(Bloomberg) -- Former Thai premier Thaksin Shinawatra called Sunday’s election “rigged” and warned the junta would seek to retain power no matter which coalition emerges.
Reeling off a litany of election irregularities, Thaksin said the military regime “clearly is afraid” and its proxy party Palang Pracharath would lead a “very unstable government” if it doesn’t have a majority in the lower house of parliament. Earlier, allies in Thaksin’s Pheu Thai party claimed victory and said it would seek to form a government.
“Whether or not the junta’s leaders now allow the pro-democracy parties to form a government, they will find a way to stay in charge,” Thaksin wrote in an op-ed published in the New York Times. “They have no shame, and they want to be in power no matter what.”
The comments indicate a showdown is emerging to form a government between pro-democracy forces and Thailand’s royalist and military elites, who have repeatedly sought to prevent Thaksin and his allies from taking power over the past two decades. Previous confrontations have led to instability, gridlock, deadly street protests and coups.
Pheu Thai led with 137 of 350 constituency seats in an initial tally, followed by Palang Pracharath party with 97 seats, according to the Election Commission. The count, which didn’t include another 150 party-list seats, showed that both major parties would need to form a coalition to take power in the 500-member lower house of parliament.
“We’ll try to form a government coalition right away because that’s how people voted,” Sudarat Keyuraphan, Pheu Thai’s candidate for prime minister, told reporters on Monday, adding that the army-appointed Senate should follow the wishes of voters. “We stood by our position that we won’t support the continuation of the military regime.”
The military-backed Palang Pracharath has also said it would seek to form a government. It won 7.7 million votes with 94 percent counted with Pheu Thai second at 7.23 million votes, according to unofficial results posted on the Election Commission’s Facebook page.
The Election Commission announced the winners of 350 constituencies at 4 p.m., after several delays in giving seat totals. It said that initial vote counts were accurate even though its computers were attacked. Official results won’t be known until May 9, several days after the coronation ceremony for King Maha Vajiralongkorn.
Investors initially appeared sanguine about the election results, with Thailand’s SET Index falling less than other Asian benchmarks amid a global sell-off triggered by economic growth concerns. The measure extended declines as trading resumed after the lunch break.
The results put junta chief Prayuth Chan-Ocha in position to stay in power, as Thailand’s election rules effectively tilt the playing field in favor of the military. The 250-member Senate appointed by the junta also gets a vote for prime minister, and it’s likely to back Prayuth.
Either way, any coalition is likely to be weak and unwieldy, making it difficult to pass legislation in the lower house. Both Pheu Thai and Prayuth would need to rely on a range of smaller regional parties to push through key policies.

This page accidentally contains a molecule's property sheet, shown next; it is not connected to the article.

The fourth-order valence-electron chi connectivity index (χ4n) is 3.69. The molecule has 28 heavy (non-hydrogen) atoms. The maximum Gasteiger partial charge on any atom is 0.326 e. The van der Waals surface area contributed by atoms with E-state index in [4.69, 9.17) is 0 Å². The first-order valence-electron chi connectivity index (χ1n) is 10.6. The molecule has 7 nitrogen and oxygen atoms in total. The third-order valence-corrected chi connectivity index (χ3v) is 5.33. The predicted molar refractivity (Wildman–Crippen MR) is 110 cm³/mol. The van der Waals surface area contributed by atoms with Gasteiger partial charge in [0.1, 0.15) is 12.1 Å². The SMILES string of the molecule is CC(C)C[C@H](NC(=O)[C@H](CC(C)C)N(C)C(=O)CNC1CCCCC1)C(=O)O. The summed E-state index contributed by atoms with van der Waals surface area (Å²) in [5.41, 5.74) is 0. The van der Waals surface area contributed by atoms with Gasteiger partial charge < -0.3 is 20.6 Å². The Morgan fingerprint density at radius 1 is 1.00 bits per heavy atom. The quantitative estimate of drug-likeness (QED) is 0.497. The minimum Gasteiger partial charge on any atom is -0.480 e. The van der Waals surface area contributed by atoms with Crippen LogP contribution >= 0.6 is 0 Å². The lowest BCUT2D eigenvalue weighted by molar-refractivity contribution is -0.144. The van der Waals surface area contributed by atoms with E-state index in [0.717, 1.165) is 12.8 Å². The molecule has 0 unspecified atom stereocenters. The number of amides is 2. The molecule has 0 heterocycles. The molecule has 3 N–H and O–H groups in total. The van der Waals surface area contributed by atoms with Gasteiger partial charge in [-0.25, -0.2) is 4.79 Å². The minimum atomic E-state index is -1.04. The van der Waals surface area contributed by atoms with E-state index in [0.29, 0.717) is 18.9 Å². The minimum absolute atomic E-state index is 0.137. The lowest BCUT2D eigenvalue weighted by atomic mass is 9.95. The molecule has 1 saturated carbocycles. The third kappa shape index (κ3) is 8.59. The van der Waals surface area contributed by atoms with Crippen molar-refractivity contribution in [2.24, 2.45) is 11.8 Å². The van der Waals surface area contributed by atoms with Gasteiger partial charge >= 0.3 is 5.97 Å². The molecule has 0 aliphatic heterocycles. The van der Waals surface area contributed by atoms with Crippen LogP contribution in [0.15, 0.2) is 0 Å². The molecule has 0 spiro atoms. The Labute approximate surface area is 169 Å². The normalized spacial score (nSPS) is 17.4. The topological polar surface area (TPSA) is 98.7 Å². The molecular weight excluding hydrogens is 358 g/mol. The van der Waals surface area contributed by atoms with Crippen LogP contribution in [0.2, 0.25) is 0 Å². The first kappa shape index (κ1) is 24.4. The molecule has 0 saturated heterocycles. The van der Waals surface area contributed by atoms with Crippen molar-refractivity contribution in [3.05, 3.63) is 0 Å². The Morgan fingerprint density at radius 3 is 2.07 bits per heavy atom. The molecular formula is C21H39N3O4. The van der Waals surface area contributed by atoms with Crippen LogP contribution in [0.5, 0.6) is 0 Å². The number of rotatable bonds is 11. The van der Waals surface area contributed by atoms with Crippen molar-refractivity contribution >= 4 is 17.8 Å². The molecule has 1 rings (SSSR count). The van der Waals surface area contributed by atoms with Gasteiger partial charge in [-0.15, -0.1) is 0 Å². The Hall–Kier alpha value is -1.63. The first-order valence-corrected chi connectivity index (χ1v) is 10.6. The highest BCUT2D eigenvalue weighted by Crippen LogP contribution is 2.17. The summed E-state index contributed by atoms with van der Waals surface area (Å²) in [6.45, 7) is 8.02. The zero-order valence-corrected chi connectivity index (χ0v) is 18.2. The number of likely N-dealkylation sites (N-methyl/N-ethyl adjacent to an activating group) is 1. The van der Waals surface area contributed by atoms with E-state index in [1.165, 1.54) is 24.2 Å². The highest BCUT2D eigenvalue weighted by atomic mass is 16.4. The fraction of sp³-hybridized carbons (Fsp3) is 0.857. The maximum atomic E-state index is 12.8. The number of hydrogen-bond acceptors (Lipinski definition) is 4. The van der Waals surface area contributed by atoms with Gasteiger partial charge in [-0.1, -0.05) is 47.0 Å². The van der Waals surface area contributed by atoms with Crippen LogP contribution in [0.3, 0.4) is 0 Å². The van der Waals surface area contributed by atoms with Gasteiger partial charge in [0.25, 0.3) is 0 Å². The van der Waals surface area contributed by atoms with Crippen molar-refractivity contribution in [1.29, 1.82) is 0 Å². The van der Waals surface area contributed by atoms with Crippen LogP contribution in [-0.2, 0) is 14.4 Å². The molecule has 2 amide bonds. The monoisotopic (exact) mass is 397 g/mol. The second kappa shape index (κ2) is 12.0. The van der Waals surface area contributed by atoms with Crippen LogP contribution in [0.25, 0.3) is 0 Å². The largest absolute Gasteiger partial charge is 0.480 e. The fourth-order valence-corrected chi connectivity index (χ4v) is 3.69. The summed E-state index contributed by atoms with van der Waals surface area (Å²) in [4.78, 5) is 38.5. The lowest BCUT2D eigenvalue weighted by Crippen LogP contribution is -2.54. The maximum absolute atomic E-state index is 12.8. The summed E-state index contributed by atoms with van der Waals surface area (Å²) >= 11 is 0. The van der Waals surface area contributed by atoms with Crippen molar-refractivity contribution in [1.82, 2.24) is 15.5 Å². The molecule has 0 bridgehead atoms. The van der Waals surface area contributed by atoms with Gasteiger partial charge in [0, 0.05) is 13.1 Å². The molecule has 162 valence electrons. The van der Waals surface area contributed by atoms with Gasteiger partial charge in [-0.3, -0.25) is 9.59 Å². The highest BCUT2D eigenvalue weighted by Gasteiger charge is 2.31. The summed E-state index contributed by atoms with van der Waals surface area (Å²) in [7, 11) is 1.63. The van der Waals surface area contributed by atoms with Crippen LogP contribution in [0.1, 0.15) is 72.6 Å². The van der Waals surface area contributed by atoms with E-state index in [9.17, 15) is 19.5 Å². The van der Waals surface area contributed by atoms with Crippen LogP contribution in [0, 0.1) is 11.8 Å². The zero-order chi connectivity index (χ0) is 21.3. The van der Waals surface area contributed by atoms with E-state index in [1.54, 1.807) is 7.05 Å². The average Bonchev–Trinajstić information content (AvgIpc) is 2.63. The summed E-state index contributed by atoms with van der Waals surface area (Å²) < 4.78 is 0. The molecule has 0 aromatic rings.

While Sudarat didn’t mention any potential coalition partners, Pheu Thai would likely align with Future Forward, a new pro-democracy party that performed well in its first election. Thanathorn Juangroongruangkit, the 40-year-old scion of a tycoon family who heads the party, questioned the credibility of the election and said the next administration is likely to be unstable.
“There might be another election, there might be another military intervention,” Thanathorn said. “Everything is still on the table.”
Sunday’s election followed one of the longest periods of military rule in Thailand, which has a history of elections followed by coups since the end of absolute monarchy in 1932. Bloody street clashes between Thaksin’s supporters and critics have killed dozens over the past decade, deterring tourists and stifling economic growth during the worst of the unrest.
Thaksin’s opponents -- a loose faction of soldiers, bureaucrats and wealthy Bangkok families with royal connections -- have sought to keep him away from Thailand, in part because they view him as a threat to the monarchy. The army ousted Thaksin in 2006, and eight years later Prayuth deposed a government run by his sister, Yingluck Shinawatra.
The next prime minister needs 376 votes in the bicameral National Assembly, which consists of the Senate and a 500-member House of Representatives. The Election Commission has until May 9 to submit official results, after which lawmakers will pick a prime minister.
The military-drafted constitution, Thailand’s 20th since absolute monarchy ended in 1932, empowers appointed soldiers and bureaucrats at the expense of elected politicians. The rules effectively make it easier for Prayuth to become prime minister: With support from the Senate, he would need another 126 votes in the lower house to stay in power.
The military’s party emulated Thaksin’s populist formula in a bid to win more votes, proposing lower taxes, a minimum wage increase of more than 30 percent, and guaranteed prices for rubber, rice, and sugar cane. Prayuth had already offered farmers funds for harvesting and provided low-income earners about $10 per month to purchase household staples.
(Updates with seat tallies in second paragraph.)
--With assistance from Suttinee Yuvejwattana.
To contact the reporters on this story: Siraphob Thanthong-Knight in Bangkok at email@example.com;Natnicha Chuwiruch in Bangkok at firstname.lastname@example.org
To contact the editors responsible for this story: Daniel Ten Kate at email@example.com, Sunil Jagtiani
For more articles like this, please visit us at bloomberg.com
©2019 Bloomberg L.P.